The New York Gas Light Company, the Edison Company, and the New York Steam Company—as well as several other smaller outfits—were eventually integrated into the Consolidated Edison Company, or Con Ed. Today, Con Ed maintains over 4,000 miles of gas lines, 100 miles of steam pipes and mains, and a staggering 94,000 miles of underground electrical cables.
“Obviously, working on the underground in Manhattan can be a challenge any day or season,” says Con Ed Steam spokesperson Allan Drury. “Traffic volume poses potential dangers to our employees who maintain and upgrade the steam system—but they are professionals whose number-one priority is their safety and customers’ safety.
Drury says that Con Ed isn’t merely maintaining existing lines—they’re building new ones as well. “We plan on replacing the old, oil-fired boilers at theHudson Avenue generatingplant with a state-of-the-art, four-boiler, gas-fired/dual-fuel steam generating plant,” he says. “The new plant will be builtnext to the existing plant within the existing complex, and will burn natural gas instead of oil to generate steam. We hope to begin construction in late 2010 and have the new steam plant operationalby late 2013.”
According to Drury,“More than 50 percent ofthe steam supplied by Con Edison is produced through clean cogeneration technology. As a result, we avoid the release of 1.5 million tons of CO2 ayear compared with traditional electric and steam production methods.”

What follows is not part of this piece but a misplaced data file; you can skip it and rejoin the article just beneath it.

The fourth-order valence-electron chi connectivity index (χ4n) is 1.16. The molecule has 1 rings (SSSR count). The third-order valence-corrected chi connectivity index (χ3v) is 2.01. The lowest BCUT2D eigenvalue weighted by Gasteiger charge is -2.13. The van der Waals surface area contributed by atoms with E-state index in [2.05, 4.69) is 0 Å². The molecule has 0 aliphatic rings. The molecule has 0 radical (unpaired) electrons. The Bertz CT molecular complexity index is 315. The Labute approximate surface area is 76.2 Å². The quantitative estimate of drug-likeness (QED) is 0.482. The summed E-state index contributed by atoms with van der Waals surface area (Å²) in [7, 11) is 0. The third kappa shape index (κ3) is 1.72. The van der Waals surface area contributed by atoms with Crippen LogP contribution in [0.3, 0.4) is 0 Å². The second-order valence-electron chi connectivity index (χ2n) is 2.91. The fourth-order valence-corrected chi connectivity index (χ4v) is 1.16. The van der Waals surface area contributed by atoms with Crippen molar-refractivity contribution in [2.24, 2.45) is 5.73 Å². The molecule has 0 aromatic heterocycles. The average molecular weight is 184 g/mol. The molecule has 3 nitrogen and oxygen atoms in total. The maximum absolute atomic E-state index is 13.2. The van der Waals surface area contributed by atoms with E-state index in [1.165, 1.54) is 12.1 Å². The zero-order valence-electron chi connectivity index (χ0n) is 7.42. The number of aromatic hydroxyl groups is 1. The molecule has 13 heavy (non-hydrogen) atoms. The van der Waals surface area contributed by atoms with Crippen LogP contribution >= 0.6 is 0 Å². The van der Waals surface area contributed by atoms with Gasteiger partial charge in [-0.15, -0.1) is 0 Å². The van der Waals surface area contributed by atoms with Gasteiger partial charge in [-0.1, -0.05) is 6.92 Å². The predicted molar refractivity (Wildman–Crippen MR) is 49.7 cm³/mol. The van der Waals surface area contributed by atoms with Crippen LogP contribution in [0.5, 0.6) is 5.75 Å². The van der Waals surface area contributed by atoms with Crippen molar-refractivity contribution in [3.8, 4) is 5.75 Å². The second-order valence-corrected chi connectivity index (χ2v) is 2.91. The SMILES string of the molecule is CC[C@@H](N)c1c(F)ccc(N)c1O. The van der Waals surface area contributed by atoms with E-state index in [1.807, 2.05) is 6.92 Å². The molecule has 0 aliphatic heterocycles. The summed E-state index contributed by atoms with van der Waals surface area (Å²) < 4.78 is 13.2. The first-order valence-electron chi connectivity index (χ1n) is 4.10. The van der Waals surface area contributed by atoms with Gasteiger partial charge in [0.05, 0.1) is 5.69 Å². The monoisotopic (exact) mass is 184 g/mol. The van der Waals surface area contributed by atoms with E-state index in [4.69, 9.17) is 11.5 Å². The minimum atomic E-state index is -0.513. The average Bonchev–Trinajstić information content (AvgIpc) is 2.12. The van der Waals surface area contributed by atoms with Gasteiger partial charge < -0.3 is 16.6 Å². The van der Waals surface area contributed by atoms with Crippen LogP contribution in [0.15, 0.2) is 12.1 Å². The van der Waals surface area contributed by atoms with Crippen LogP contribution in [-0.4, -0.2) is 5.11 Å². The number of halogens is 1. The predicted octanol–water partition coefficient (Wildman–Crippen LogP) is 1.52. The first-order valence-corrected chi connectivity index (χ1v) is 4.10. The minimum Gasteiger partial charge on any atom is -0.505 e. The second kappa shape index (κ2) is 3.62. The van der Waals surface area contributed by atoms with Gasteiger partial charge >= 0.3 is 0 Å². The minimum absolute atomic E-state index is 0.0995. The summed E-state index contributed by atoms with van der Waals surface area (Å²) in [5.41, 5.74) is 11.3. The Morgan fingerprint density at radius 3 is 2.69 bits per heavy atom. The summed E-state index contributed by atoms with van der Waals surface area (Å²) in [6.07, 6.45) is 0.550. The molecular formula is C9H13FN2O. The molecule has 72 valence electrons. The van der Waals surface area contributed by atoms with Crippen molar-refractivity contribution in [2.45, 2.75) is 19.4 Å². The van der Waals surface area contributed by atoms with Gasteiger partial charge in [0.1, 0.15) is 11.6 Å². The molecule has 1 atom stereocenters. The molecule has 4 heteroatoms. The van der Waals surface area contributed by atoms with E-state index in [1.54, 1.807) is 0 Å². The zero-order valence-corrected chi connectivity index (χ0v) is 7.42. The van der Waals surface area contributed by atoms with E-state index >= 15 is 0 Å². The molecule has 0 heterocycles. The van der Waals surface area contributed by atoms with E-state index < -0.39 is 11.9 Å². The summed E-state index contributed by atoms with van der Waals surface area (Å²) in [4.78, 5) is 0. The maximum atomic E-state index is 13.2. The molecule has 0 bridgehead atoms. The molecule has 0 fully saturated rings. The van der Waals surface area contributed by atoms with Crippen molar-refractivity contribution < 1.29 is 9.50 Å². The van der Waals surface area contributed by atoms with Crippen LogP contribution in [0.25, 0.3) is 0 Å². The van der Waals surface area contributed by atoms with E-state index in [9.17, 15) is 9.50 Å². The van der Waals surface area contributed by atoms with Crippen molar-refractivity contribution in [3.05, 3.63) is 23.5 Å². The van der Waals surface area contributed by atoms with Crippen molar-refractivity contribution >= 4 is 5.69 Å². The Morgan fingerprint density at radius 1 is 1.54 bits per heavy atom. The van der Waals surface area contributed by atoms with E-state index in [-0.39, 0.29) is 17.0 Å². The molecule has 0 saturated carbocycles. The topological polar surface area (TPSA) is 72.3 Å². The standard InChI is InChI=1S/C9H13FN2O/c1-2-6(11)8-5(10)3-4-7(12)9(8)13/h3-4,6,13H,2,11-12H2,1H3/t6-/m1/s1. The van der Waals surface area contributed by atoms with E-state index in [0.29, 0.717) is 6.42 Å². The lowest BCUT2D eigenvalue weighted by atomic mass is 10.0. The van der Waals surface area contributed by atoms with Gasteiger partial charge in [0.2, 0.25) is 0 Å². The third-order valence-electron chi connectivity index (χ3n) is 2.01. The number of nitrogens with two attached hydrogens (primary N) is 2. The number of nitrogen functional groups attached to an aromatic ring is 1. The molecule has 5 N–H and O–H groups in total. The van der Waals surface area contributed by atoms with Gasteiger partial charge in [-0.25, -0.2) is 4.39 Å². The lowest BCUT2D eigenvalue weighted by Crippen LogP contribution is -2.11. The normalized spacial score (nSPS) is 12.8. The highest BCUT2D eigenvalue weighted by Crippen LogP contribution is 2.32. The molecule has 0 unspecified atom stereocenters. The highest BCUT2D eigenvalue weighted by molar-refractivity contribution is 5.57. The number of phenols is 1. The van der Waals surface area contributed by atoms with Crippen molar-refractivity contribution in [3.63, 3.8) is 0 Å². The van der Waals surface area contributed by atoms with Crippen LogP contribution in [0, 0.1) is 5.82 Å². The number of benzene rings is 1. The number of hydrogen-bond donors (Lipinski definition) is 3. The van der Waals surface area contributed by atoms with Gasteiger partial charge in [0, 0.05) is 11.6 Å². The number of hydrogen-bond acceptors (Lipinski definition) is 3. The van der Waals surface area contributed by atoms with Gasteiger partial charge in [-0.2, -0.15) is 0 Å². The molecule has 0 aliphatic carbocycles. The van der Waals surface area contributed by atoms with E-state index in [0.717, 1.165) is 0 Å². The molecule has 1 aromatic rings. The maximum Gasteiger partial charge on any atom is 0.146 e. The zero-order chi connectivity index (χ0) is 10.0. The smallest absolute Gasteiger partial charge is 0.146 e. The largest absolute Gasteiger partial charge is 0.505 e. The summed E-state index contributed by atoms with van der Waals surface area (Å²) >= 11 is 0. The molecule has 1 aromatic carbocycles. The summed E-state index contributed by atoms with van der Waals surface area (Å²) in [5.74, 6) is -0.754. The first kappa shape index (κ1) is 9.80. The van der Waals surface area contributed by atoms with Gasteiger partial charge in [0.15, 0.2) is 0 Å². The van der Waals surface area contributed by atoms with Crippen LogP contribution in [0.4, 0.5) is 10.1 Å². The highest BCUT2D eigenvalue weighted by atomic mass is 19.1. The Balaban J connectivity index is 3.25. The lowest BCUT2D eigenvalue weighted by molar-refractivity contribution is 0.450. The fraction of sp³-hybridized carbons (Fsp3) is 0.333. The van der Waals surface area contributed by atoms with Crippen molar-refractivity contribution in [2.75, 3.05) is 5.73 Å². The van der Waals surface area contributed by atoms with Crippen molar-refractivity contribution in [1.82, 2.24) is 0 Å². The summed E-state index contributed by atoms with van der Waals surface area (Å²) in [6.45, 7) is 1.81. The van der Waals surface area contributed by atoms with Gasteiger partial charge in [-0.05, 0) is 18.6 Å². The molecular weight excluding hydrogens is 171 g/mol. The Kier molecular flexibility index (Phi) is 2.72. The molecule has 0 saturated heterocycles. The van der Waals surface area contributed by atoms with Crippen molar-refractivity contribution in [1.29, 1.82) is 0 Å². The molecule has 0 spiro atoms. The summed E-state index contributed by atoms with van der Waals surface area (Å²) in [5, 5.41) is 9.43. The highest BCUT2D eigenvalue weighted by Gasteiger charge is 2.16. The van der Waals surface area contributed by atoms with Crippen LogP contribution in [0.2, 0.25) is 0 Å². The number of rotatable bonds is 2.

While elevated lines date to just after the Civil War, the first subway was not built in New York until after the consolidation of the five boroughs in 1898. The city financed the massive project itself, issuing rapid-transit bonds to raise the needed funds. The Interborough Rapid Transit Company—better known by its initials, IRT—was enlisted to manage the actual trains. This was logical, because the IRT was, at the time, the most successful operator of the elevated lines.
The first line, running from City Hall to the Bronx, opened in 1904. The city signed contracts with both IRT and Brooklyn Rapid Transit, and lines continued to pop up. The Eighth Avenue line, which ran from Washington Heights to the World Trade Center area, opened in September of 1932. In 1940, the city assumed control of the IRT and BRT, and in 1953, the Metropolitan Transit Authority, or MTA, was born.
Although the New York City subway system is a marvel of urban planning, competition among the early pioneers led to overlapping networks. Thus, there remain a number of abandoned subway tunnels scattered about, mostly in Lower Manhattan.